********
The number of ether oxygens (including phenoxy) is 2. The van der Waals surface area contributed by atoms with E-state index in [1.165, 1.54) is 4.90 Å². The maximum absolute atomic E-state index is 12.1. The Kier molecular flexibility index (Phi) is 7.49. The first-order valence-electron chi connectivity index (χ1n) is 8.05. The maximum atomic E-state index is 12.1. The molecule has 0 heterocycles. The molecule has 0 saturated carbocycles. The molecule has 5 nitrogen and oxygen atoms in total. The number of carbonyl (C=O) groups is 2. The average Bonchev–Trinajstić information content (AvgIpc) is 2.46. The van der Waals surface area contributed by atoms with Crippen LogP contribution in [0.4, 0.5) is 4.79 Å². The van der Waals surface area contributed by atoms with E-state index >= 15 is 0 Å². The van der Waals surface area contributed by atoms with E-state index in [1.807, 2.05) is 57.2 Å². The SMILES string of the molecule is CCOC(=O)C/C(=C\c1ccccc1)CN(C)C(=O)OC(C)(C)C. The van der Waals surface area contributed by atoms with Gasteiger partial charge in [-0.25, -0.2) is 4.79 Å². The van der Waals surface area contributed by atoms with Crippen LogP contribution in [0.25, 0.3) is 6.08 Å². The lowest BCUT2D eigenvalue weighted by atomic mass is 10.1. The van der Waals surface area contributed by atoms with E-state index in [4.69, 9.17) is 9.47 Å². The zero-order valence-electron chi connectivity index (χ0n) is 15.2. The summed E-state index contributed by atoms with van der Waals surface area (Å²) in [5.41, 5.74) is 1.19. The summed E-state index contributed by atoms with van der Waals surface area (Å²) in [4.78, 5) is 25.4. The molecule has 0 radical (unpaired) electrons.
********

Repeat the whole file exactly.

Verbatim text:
The number of ether oxygens (including phenoxy) is 2. The van der Waals surface area contributed by atoms with E-state index in [1.165, 1.54) is 4.90 Å². The maximum absolute atomic E-state index is 12.1. The Kier molecular flexibility index (Phi) is 7.49. The first-order valence-electron chi connectivity index (χ1n) is 8.05. The maximum atomic E-state index is 12.1. The molecule has 0 heterocycles. The molecule has 0 saturated carbocycles. The molecule has 5 nitrogen and oxygen atoms in total. The number of carbonyl (C=O) groups is 2. The average Bonchev–Trinajstić information content (AvgIpc) is 2.46. The van der Waals surface area contributed by atoms with Crippen LogP contribution in [0.4, 0.5) is 4.79 Å². The van der Waals surface area contributed by atoms with E-state index >= 15 is 0 Å². The van der Waals surface area contributed by atoms with E-state index in [1.807, 2.05) is 57.2 Å². The SMILES string of the molecule is CCOC(=O)C/C(=C\c1ccccc1)CN(C)C(=O)OC(C)(C)C. The van der Waals surface area contributed by atoms with Gasteiger partial charge in [-0.25, -0.2) is 4.79 Å². The van der Waals surface area contributed by atoms with Crippen LogP contribution in [0.25, 0.3) is 6.08 Å². The lowest BCUT2D eigenvalue weighted by atomic mass is 10.1. The van der Waals surface area contributed by atoms with E-state index in [4.69, 9.17) is 9.47 Å². The zero-order valence-electron chi connectivity index (χ0n) is 15.2. The summed E-state index contributed by atoms with van der Waals surface area (Å²) in [5.41, 5.74) is 1.19. The summed E-state index contributed by atoms with van der Waals surface area (Å²) in [4.78, 5) is 25.4. The molecule has 0 radical (unpaired) electrons.